Do you think I got away with it? Hell no, that wouldn’t be a good story would it? I wouldn’t be telling you any of this if I’d gotten away with it. The Captain asks if anybody else needs to go while we’re stopped, everybody shakes their heads. Alright, let’s go then. Just as he starts up the boat I give a sigh of relief. As if the universe thought oh no, this is just too good, Alè turns back and then swivels her head back to stare me straight in the eyes. Her eyes were so wide while she stifles the laughter and purses her lips. ‘Please, don’t!’ I mouth to her, violently shaking my head. It’s like it all happened in slow motion, as she lifts her arm, points out her index finger and taps Sam, next to her, on the shoulder. I just let my head hang and drop into my hands of embarrassment. I look back up and they’re both looking back from the ocean, towards me and pissing themselves in laughter. And so forever it will now be the day I dropped the kids off at the ocean.
Not long after dying of embarrassment, we arrived at the dive site and now I was in a totally different emotional state. We kitted up with the oxygen and went through a quick safety run down and how things worked and I was nervous as hell! Alè and I were both the only first time scuba divers so we stuck together with one instructor. We practiced going underwater and equalising before we hung onto a rope and started our descent. Not even 5 minutes in, and my heart was going a million miles an hour. I’d never focused on my breathing so much in my life as I was now. I motioned to the instructor that I wanted to go up. ‘What’s wrong, are you okay?’ he asked once we got above water. ‘I dunno, my breathing was all out of whack, I think I’m just anxious, I don’t think I can do it anymore, how far down did we get?’ ‘We were 12metres down, that’s as far as we were going!’ Oh. ‘Okay just give me a minute, I’ll try again’. I had been so excited to cross another thing off of my bucket list, never in a million years did I think that I wouldn’t enjoy it. I love adrenaline activities, and I’m pretty proud to say that I’m pretty much not scared of anything. Snakes, spiders, heights… nothing really phases me. Not being able to breathe so good 12 metres under water? Turns out that phases me. We dived for an hour, and saw incredible corals and beautiful fish, a few cool sea snakes and eels and other things but I’ve gotta say, I didn’t love it. Would I do it again? Yes, but only to overcome my first dive, not because I have an overwhelming desire to go diving again. I learnt something new and surprising about myself today.
We snorkelled for a while longer a few minutes down from where the dive had been before packing into the boat for lunch and to head home. The two hour boat ride home was just as long and boring as it had been there. By now, the hangover had most of the boys in a really bad way. I’ve got to say, I felt pretty great after releasing my entire insides earlier. Most of us fell asleep with the warmth of the sun hitting our faces, and had a good nap until we got back to shore.
That night, a lot of people were ending their tour in Zanzibar, so we had a big BBQ seafood buffet on the sand. Naturally, by the time I came down to dinner everybody had heard the story, there was no denying it now. Dinner was lovely but I was feeling a bit off in the tummy again so I headed to bed early to read a book and was passed out by 9pm. Apparently I missed out on a good night, but sometimes that happens on an overland trip.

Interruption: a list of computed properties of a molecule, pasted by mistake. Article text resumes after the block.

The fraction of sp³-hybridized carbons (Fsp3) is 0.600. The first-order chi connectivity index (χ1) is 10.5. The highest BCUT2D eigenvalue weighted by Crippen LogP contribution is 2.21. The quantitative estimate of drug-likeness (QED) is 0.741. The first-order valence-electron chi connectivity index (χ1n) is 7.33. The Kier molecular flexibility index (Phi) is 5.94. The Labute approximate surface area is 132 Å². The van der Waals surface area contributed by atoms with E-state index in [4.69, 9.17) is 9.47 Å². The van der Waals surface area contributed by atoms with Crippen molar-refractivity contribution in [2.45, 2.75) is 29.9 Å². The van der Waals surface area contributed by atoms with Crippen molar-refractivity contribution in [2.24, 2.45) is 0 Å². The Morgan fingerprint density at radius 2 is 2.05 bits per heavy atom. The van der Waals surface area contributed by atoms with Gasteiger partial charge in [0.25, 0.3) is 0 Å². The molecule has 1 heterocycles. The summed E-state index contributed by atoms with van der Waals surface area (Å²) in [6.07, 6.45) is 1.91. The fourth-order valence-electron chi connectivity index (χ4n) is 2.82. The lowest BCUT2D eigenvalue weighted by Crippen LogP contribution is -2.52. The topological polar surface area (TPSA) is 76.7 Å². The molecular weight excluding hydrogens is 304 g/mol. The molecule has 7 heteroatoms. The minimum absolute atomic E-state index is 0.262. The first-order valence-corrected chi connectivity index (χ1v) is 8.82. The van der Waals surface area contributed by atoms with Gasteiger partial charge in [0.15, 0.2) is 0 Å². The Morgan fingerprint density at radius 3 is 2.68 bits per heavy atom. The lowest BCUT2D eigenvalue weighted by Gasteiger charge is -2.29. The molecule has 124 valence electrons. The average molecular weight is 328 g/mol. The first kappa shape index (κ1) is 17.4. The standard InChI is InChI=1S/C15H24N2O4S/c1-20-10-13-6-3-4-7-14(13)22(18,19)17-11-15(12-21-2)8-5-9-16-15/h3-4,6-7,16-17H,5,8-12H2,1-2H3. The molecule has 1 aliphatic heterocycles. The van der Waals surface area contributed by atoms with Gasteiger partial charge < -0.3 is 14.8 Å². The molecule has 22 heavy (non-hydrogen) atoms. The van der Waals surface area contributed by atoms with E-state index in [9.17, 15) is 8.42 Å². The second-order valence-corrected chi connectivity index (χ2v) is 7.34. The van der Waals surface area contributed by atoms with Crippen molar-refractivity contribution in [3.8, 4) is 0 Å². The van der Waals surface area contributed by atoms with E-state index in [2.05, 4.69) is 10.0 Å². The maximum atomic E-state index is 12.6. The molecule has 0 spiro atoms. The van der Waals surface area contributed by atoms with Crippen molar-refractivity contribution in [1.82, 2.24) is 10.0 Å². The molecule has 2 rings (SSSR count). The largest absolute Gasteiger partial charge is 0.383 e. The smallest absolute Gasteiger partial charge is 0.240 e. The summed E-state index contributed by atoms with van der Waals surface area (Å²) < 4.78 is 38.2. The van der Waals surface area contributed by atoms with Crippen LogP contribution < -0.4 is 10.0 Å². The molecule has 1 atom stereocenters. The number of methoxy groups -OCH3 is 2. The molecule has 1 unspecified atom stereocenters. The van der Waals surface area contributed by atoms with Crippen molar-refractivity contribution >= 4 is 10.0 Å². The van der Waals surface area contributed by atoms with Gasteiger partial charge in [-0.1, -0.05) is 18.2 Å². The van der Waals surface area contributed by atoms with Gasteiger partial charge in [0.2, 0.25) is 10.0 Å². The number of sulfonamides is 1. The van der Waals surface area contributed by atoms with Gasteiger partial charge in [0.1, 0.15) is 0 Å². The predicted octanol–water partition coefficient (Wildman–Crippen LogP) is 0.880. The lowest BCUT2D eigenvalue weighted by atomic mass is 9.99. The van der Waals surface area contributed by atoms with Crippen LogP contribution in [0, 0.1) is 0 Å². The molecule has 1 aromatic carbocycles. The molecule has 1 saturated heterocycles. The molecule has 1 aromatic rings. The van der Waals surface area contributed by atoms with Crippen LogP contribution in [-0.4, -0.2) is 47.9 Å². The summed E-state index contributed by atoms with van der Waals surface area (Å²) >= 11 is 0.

Day 32: Returning to Dar es Salaam
We left the hotel in Zanzibar at 10am to start the long commute back to Dar es Salaam. A 1.5 hour drive, 2 hour ferry, 10 minute walk to the shops, 5 minute taxi ride, half an hour wait in the basic ferry terminal, 10 minute ferry, 5 minute walk and 5 minute tuk tuk later, we were back to the same campsite we’d left Dar es Salaam from by about 4pm. It was a long day. We stayed up that night playing ridiculous drinking games and farewelling my tent buddy, Alanna.
Day 33: Delayed in Mikumi
Today was a 4:15am start to head to Iringa. Not everything goes to plan on an overland though. The truck wouldn’t start. It wasn’t until after 6am that we got out of the campsite. We stopped on the side of the road at 8am to smash some cereal standing up. It was a long drive day, and there was no way we were going to make it to Iringa before dark, so other arrangements were made and we stopped earlier at a campsite in Mikumi. The campsite had a pool and wifi so we weren’t complaining. I somehow managed to pull together the motivation to do a quick body-weight workout but must’ve dehydrated myself and was feeling terrible. I had a massive headache and couldn’t finish my dinner. I swapped chores with Jason, so that I wouldn’t have to do the dishes that night and was in bed before 8.
Day 34: Iringa
I woke up at 5am before everybody else due to the ridiculously early sleep I had gotten and watched the sunrise over the campsite. I headed to the lobby to bum some wifi (always the best time to get a good connection with a large group). We drove to Iringa through Baobab Valley. Baobab’s are those really cool, huge, upside-down looking trees you picture when you think of Africa. We played badminton and kick-to-kick until dinner. The campsite we stayed at was supposed to be infamous for its home-made brownies so of course we couldn’t pass that up. We headed to the bar to have a drink and a brownie, and comically people-watched a much older overland group, dressed to the nine’s enjoying a private dinner in the restaurant.
Dary 35: Iringa to Chitimba
Today was yet another uneventful day crossing the border into Malawi.